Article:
Gina Philips (Trish) and Justin Long (Darry) were not allowed to meet Jonathan Breck before filming (in order to get a true reaction from them when they actually did see him with his full costume and makeup), nor did they see the BEATNGU truck before the opening scene was shot. When Philips first saw the truck, she said something to the effect of: "Is that the truck? Jeepers, that's creepy."
At the time of its release Jeepers Creepers (2001) was the highest grossing film to ever be released during Labor Day weekend. The record would subsequently be broken by its own sequel, Jeepers Creepers II (2003).
The scene where Trish and Darry witness the Creeper dumping a body down a well by an abandoned church was inspired by the case of Dennis DePue, a former Michigan Property Assessor who murdered his wife and was seen by witnesses near an old school house with a bloody sheet. Two witnesses also recall DePue speeding past them in a van and eventually tailing them and riding their bumper for several miles. The case was also profiled on a 1990 episode of Unsolved Mysteries (1987).
Director Victor Salva wanted the countryside settings for the film to have an eerie quality about them. However Salva said that the Florida filming locations were so beautiful that often times the footage for the film would have to be darkened down to give the locations a more menacing appearance.
The oath "Jeepers Creepers!" originated in the early 20th century as a polite euphemism for Jesus Christ. Jiminy Crickets was a synonym before the latter phrase was co-opted by Walt Disney as the name of a cartoon insect.
When Darry is looking at the missing person posters in the police station there are several comedic comments such as Tim Sullivan's hair being "dusty beaver" and his occupation being "a butcher a baker and a candlestick maker" among others.
The Creeper originally had one line of dialog in the film. After he kills the old cat lady and holds her body upright, revealing his true face to Darry and Trish, he originally said "She don't smell too good, Darry..." before tossing her corpse aside. This line was cut and replaced with silence as the producers thought it would be more effective to have the Creeper say nothing. Still, you can see The Creeper's lips move in sync with the line if you look closely.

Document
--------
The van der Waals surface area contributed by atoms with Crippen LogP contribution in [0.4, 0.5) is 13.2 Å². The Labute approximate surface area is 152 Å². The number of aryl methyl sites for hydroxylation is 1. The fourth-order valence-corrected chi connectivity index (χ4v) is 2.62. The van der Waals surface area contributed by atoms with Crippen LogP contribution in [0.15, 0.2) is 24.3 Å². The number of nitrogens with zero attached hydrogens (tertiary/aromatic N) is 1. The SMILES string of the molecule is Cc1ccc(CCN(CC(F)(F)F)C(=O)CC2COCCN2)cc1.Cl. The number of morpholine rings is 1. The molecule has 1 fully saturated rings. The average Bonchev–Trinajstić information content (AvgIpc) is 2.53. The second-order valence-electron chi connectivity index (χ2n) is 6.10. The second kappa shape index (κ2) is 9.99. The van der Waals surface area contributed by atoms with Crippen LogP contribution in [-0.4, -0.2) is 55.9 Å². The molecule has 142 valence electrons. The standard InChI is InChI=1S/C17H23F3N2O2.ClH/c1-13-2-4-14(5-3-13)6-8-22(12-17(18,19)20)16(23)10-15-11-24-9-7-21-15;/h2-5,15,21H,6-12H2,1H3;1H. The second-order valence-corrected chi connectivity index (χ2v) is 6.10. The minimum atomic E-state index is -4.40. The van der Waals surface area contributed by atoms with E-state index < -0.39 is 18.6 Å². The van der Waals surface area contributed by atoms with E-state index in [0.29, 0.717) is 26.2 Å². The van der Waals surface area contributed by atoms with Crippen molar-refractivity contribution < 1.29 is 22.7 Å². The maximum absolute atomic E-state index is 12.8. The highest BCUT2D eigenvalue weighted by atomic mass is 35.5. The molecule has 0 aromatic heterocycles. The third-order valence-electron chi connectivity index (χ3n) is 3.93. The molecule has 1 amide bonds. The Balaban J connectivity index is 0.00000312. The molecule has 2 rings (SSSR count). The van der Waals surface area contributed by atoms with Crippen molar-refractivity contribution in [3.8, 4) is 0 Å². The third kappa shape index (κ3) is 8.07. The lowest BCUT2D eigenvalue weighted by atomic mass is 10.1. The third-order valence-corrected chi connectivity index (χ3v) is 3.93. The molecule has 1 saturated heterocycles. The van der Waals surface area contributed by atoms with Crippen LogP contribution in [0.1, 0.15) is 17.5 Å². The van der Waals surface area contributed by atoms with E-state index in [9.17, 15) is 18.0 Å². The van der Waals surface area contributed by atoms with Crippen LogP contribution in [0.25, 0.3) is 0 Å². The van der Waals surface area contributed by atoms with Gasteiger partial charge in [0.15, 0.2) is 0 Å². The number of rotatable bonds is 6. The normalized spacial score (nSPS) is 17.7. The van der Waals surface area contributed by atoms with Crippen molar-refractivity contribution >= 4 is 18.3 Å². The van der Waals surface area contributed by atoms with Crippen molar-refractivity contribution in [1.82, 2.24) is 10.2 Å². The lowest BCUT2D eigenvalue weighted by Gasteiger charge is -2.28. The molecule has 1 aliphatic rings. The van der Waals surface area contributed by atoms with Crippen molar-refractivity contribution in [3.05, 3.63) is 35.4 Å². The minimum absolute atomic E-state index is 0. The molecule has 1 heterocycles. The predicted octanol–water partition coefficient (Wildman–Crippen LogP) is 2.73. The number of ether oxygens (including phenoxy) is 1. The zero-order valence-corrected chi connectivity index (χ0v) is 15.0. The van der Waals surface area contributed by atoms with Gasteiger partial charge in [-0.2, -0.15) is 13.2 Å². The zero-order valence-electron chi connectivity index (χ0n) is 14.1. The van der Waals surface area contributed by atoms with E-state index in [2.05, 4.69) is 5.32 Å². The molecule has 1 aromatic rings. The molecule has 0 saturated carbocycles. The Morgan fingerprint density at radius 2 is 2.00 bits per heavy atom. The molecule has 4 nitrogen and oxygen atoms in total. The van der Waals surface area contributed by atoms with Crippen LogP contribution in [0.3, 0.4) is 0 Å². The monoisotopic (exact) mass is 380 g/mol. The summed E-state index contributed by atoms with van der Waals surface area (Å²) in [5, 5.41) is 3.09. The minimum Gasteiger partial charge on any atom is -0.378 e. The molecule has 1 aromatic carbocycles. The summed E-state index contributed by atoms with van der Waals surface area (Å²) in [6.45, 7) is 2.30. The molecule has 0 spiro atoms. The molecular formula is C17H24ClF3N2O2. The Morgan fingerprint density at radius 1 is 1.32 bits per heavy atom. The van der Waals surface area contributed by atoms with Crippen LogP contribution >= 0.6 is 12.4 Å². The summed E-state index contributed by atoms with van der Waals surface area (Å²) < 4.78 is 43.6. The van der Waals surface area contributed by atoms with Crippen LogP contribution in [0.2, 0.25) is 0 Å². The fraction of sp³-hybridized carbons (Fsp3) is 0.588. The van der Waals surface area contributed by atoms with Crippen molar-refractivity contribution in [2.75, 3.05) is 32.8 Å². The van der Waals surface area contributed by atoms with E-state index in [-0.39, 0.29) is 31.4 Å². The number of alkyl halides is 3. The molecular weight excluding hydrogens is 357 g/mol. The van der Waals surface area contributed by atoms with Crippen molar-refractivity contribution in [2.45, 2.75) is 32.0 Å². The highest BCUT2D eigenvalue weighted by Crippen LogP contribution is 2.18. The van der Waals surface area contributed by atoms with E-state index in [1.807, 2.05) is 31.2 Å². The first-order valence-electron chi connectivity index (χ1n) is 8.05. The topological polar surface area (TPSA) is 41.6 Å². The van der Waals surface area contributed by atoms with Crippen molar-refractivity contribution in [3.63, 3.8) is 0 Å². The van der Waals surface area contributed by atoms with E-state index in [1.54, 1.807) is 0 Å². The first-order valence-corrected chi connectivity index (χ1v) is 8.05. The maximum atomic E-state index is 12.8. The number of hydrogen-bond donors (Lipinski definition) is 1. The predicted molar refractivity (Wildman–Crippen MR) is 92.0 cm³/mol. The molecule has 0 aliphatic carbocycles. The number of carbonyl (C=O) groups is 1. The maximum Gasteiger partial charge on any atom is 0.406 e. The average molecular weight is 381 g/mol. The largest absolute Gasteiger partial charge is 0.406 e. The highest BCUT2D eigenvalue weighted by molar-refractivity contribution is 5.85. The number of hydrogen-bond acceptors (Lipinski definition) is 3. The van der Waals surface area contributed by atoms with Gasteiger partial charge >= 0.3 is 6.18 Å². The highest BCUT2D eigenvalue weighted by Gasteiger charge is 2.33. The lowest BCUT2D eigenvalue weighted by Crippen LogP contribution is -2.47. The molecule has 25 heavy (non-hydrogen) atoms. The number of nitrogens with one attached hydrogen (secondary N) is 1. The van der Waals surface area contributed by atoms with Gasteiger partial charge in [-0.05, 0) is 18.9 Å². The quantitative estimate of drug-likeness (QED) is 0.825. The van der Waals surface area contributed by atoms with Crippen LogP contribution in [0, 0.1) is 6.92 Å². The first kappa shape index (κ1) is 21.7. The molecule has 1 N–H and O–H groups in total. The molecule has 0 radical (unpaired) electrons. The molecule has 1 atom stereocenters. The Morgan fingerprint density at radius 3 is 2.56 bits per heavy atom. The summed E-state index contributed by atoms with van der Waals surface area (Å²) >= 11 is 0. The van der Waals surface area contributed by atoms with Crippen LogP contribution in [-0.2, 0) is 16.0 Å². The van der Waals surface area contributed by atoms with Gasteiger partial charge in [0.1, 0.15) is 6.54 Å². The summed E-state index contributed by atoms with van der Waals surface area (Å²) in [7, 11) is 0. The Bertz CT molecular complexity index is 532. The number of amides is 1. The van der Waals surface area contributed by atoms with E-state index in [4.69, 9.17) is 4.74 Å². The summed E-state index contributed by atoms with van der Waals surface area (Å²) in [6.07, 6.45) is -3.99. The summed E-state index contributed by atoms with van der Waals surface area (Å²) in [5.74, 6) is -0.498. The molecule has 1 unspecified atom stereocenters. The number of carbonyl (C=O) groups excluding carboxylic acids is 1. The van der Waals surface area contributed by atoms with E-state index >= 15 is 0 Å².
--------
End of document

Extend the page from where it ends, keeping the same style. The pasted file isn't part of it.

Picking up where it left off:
In the end of the film when Justin Long's character, Darry, is heard screaming, it is actually Tom Tarantini, who also had the minor role of car thief Austin McCoy as well as Coach Dwayne Barnes in Jeepers Creepers II (2003). Tarantini stood in for Long, as he was busy shooting Season 2 of Ed (2000), while this scene was filmed.
In the beginning of the film, Darry tells Trish that she once actually did something decent for him and that's a part of history she can't change. This is a strong allusion to the ending of the film where Trish tries to give her life for Darry's, but ultimately fails.
In the screenplay ending, Darry does not scream as the camera moves through the factory. The camera pans through the place until finally the camera is in the basement. Darry's eyes are sewn shut and he is added to a display of other dead bodies.
When Trisha and Darry first meet Jezelle, she reveals that she hears one of them screaming in the dark. Darry is frantically asking her who she hears. Jezelle turns to Trisha, and the audience is led to believe it's her. However, towards the end of the film, you can plainly tell it's a man screaming. Jezelle may have looked at Trisha because she could tell how scared Darry already was, and simply didn't know how to tell him that his screams were the ones she heard.